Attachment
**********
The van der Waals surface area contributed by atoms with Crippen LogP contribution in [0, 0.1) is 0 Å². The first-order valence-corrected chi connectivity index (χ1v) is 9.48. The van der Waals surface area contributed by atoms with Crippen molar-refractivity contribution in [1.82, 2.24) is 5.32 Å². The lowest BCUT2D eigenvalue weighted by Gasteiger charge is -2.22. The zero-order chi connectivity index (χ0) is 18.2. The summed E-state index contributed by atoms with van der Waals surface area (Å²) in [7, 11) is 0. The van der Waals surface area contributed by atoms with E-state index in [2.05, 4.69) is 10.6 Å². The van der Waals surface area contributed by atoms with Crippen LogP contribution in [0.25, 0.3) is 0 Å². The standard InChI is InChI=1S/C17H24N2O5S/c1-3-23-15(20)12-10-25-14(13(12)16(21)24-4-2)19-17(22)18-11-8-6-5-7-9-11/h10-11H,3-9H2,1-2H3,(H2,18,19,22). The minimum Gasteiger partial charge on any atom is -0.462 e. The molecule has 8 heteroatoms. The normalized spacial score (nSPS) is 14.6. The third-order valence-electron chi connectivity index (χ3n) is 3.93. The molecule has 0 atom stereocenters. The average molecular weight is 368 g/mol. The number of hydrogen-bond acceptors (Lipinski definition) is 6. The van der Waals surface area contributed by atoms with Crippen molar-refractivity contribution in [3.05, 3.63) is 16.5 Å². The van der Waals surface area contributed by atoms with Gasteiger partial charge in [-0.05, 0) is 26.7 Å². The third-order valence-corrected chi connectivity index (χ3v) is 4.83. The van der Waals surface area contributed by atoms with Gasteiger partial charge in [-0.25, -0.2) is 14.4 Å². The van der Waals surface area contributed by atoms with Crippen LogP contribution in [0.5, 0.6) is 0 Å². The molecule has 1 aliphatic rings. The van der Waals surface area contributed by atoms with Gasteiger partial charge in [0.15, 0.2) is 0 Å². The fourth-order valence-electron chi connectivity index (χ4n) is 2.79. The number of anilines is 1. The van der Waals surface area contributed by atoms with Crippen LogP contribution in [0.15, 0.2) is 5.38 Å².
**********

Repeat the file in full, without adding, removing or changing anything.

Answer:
The van der Waals surface area contributed by atoms with Crippen LogP contribution in [0, 0.1) is 0 Å². The first-order valence-corrected chi connectivity index (χ1v) is 9.48. The van der Waals surface area contributed by atoms with Crippen molar-refractivity contribution in [1.82, 2.24) is 5.32 Å². The lowest BCUT2D eigenvalue weighted by Gasteiger charge is -2.22. The zero-order chi connectivity index (χ0) is 18.2. The summed E-state index contributed by atoms with van der Waals surface area (Å²) in [7, 11) is 0. The van der Waals surface area contributed by atoms with E-state index in [2.05, 4.69) is 10.6 Å². The van der Waals surface area contributed by atoms with Crippen LogP contribution in [0.25, 0.3) is 0 Å². The standard InChI is InChI=1S/C17H24N2O5S/c1-3-23-15(20)12-10-25-14(13(12)16(21)24-4-2)19-17(22)18-11-8-6-5-7-9-11/h10-11H,3-9H2,1-2H3,(H2,18,19,22). The minimum Gasteiger partial charge on any atom is -0.462 e. The molecule has 8 heteroatoms. The normalized spacial score (nSPS) is 14.6. The third-order valence-electron chi connectivity index (χ3n) is 3.93. The molecule has 0 atom stereocenters. The average molecular weight is 368 g/mol. The number of hydrogen-bond acceptors (Lipinski definition) is 6. The van der Waals surface area contributed by atoms with Crippen molar-refractivity contribution in [3.05, 3.63) is 16.5 Å². The van der Waals surface area contributed by atoms with Gasteiger partial charge in [-0.05, 0) is 26.7 Å². The third-order valence-corrected chi connectivity index (χ3v) is 4.83. The van der Waals surface area contributed by atoms with Gasteiger partial charge in [-0.25, -0.2) is 14.4 Å². The van der Waals surface area contributed by atoms with Crippen LogP contribution in [0.5, 0.6) is 0 Å². The molecule has 1 aliphatic rings. The van der Waals surface area contributed by atoms with Gasteiger partial charge in [0.15, 0.2) is 0 Å². The fourth-order valence-electron chi connectivity index (χ4n) is 2.79. The number of anilines is 1. The van der Waals surface area contributed by atoms with Crippen LogP contribution in [0.15, 0.2) is 5.38 Å².